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Autism Spectrum Disorder and Psychosis: Intuition and deliberative thinking


Project Description

Autism Spectrum Disorder (ASD) has been conceptualised as the extreme end of a continuum upon which we all lie. Psychosis has been proposed to reside at the other end of the continuum. Those with ASD can be slow and deliberative when making decisions whilst those with psychosis tend to rapidly jump to conclusions.

Dual process accounts of human cognition typically describe two distinct processes: intuition and a deliberative reasoning. To what extent can this dichotomy be applied to models of autism and psychosis?

See our website at http://www.bath.ac.uk/study/pg/programmes/mphi-psyc for further details.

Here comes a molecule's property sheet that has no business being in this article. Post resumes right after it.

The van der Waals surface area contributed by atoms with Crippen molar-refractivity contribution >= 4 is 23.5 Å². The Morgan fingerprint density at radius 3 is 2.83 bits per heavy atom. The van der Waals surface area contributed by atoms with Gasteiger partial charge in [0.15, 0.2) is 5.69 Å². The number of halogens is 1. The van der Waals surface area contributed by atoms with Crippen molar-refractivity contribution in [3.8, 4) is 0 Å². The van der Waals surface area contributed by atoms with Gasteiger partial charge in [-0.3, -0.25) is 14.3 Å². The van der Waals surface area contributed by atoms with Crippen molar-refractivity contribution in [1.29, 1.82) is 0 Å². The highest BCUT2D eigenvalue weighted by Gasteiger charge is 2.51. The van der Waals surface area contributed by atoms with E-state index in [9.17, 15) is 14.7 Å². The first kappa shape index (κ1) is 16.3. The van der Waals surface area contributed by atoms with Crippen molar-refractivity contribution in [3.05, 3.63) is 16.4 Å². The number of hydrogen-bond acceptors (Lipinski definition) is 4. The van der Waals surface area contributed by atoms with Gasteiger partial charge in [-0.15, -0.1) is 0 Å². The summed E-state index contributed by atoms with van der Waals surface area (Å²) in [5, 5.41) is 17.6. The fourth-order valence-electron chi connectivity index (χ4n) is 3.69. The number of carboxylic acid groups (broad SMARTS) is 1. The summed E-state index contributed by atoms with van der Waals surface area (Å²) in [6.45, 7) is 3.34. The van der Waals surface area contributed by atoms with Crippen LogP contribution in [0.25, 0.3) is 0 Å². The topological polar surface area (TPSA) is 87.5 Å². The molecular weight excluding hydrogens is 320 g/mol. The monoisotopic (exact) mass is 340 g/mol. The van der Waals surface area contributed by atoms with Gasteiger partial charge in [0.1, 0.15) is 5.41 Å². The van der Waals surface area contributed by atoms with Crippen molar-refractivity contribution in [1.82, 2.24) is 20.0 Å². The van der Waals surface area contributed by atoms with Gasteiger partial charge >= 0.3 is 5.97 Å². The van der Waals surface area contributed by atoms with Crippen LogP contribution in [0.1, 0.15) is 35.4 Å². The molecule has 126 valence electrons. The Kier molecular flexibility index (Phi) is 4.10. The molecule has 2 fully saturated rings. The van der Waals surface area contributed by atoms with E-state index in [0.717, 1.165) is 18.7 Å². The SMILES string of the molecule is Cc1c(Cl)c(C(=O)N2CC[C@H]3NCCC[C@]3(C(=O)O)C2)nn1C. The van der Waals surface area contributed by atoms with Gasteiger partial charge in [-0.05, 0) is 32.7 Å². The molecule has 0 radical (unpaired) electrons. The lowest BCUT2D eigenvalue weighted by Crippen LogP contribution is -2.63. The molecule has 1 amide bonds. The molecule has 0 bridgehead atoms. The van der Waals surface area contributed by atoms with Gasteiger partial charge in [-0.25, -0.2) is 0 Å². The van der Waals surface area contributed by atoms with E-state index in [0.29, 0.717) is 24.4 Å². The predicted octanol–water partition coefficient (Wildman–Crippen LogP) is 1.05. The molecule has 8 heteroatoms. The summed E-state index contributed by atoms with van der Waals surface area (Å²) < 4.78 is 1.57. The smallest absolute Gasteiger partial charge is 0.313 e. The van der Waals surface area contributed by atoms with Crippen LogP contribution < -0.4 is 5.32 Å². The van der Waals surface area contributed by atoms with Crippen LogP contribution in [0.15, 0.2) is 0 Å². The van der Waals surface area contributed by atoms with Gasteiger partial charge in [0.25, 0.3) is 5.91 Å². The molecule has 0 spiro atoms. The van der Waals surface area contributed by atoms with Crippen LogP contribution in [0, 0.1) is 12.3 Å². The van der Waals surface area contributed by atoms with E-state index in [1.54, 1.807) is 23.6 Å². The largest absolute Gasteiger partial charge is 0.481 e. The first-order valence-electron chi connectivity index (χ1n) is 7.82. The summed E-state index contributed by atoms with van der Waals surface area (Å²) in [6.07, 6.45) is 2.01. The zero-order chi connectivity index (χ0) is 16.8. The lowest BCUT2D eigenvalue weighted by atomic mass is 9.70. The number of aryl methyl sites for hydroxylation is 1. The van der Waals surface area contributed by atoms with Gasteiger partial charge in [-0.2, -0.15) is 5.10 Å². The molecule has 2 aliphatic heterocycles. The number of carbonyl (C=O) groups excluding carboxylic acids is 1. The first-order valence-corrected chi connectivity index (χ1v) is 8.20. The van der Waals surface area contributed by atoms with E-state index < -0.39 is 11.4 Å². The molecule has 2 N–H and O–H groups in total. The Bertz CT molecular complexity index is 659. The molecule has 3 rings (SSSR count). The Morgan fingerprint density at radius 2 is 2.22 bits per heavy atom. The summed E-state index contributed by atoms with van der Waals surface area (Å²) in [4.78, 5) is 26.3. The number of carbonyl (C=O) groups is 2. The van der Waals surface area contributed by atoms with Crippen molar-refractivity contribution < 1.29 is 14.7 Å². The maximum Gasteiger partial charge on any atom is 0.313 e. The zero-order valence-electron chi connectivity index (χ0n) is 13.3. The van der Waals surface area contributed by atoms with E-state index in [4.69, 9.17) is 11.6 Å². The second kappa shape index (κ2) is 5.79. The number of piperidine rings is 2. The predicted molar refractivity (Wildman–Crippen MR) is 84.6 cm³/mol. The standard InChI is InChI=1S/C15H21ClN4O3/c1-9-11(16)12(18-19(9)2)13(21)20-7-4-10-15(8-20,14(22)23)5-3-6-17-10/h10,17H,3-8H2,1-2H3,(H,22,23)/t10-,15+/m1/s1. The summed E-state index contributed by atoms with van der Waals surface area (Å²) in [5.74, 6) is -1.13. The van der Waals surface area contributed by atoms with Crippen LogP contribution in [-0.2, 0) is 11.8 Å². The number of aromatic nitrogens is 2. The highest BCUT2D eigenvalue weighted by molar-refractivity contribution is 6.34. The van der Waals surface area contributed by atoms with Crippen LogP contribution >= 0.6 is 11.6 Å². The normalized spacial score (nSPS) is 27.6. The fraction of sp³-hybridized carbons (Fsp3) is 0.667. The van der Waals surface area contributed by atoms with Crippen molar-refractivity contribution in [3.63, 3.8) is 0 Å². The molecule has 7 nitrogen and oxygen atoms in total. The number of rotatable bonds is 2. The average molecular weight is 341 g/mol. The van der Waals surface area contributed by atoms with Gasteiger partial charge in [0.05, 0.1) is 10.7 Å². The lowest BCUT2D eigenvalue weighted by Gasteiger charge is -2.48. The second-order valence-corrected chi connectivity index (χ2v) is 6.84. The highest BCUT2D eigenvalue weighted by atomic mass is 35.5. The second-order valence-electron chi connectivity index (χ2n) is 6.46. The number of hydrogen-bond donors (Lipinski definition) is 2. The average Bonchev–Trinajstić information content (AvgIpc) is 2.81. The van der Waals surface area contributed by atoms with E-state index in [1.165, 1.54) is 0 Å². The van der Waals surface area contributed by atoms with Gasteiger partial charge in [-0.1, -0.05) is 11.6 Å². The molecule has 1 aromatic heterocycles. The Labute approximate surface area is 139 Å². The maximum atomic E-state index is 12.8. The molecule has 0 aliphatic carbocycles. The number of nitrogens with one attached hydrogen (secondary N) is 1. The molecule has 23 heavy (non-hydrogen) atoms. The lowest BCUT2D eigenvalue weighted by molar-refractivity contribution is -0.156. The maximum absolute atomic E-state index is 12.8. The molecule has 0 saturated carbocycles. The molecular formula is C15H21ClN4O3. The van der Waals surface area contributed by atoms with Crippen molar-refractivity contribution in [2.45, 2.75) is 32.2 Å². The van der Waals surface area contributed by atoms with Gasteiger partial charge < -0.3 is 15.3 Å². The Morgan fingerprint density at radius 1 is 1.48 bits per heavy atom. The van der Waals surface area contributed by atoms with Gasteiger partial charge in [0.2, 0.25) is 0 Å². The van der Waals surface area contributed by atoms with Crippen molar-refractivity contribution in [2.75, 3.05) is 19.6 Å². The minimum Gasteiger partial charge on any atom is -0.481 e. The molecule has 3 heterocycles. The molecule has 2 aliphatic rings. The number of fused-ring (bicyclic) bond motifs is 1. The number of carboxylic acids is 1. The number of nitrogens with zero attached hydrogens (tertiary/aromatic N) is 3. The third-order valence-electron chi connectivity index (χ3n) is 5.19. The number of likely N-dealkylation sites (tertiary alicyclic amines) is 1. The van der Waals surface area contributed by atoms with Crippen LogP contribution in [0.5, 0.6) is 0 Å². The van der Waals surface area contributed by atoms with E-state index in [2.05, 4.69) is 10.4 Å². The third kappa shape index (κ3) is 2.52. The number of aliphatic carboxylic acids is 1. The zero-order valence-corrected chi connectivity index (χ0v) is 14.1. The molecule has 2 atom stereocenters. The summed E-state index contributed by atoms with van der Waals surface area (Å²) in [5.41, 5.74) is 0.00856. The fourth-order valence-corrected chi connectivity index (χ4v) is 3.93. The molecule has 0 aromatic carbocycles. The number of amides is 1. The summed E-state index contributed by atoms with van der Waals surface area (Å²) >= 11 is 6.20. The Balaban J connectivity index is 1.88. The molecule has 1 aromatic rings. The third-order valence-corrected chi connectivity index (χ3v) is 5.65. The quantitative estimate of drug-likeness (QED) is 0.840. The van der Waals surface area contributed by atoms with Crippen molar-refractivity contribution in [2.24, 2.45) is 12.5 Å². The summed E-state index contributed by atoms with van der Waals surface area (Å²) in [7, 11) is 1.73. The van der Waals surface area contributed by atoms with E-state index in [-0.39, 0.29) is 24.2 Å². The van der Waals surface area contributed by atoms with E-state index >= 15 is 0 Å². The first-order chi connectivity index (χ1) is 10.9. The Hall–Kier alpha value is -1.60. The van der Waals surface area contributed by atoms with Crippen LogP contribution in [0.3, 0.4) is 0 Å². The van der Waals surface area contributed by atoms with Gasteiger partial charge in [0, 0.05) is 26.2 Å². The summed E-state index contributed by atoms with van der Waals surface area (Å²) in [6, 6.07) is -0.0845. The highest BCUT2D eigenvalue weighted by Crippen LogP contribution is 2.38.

Funding Notes

Dr Brosnan will now consider applications from those applicants who are happy to compete for University and Graduate School funding or obtain external funding. Funding is difficult to obtain and highly competitive. You are responsible for researching sources of funding early (in some cases up to 12 months in advance) and applying (in conjunction with your agreed supervisor) for as many as possible. Please see the webpages at View Website

References

Brosnan, M., Ashwin, C. and Gamble, T. (2013) Greater Empathizing and reduced Systemizing in people who show a jumping to conclusions bias in the general population: Implications for psychosis. Psychosis, 5, 71-81.

Brosnan, M., Gwilliam, L. R. & Walker, I. (2012) Brief Report: The Relationship Between Visual Acuity, the Embedded Figures Test and Systemizing in Autism Spectrum Disorders. Journal of Autism and Developmental Disorders, 42, 2491–2497.

Related Subjects

How good is research at University of Bath in Allied Health Professions, Dentistry, Nursing and Pharmacy?

FTE Category A staff submitted: 54.20

Research output data provided by the Research Excellence Framework (REF)

Click here to see the results for all UK universities

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